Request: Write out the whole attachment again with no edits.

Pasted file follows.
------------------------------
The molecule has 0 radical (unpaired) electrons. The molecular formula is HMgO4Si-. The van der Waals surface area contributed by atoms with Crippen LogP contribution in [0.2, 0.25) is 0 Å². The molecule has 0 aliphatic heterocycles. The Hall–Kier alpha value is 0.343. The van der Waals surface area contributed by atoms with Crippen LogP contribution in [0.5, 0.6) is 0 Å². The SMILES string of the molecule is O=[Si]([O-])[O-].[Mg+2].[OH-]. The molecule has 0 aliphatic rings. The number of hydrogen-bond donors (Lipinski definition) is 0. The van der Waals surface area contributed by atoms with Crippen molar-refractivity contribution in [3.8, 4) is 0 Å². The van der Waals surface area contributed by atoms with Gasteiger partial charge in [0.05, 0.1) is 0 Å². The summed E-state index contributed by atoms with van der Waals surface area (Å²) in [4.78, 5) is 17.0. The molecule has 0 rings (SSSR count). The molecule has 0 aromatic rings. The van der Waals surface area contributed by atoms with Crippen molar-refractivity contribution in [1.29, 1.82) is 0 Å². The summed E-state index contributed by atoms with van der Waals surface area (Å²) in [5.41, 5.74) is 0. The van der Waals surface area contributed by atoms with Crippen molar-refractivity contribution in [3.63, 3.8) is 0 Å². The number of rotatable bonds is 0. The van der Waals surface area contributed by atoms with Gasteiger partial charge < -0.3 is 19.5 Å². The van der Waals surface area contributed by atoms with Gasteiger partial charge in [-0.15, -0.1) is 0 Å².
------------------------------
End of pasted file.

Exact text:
The molecule has 0 radical (unpaired) electrons. The molecular formula is HMgO4Si-. The van der Waals surface area contributed by atoms with Crippen LogP contribution in [0.2, 0.25) is 0 Å². The molecule has 0 aliphatic heterocycles. The Hall–Kier alpha value is 0.343. The van der Waals surface area contributed by atoms with Crippen LogP contribution in [0.5, 0.6) is 0 Å². The SMILES string of the molecule is O=[Si]([O-])[O-].[Mg+2].[OH-]. The molecule has 0 aliphatic rings. The number of hydrogen-bond donors (Lipinski definition) is 0. The van der Waals surface area contributed by atoms with Crippen molar-refractivity contribution in [3.8, 4) is 0 Å². The van der Waals surface area contributed by atoms with Gasteiger partial charge in [0.05, 0.1) is 0 Å². The summed E-state index contributed by atoms with van der Waals surface area (Å²) in [4.78, 5) is 17.0. The molecule has 0 rings (SSSR count). The molecule has 0 aromatic rings. The van der Waals surface area contributed by atoms with Crippen molar-refractivity contribution in [1.29, 1.82) is 0 Å². The summed E-state index contributed by atoms with van der Waals surface area (Å²) in [5.41, 5.74) is 0. The van der Waals surface area contributed by atoms with Crippen molar-refractivity contribution in [3.63, 3.8) is 0 Å². The number of rotatable bonds is 0. The van der Waals surface area contributed by atoms with Gasteiger partial charge < -0.3 is 19.5 Å². The van der Waals surface area contributed by atoms with Gasteiger partial charge in [-0.15, -0.1) is 0 Å².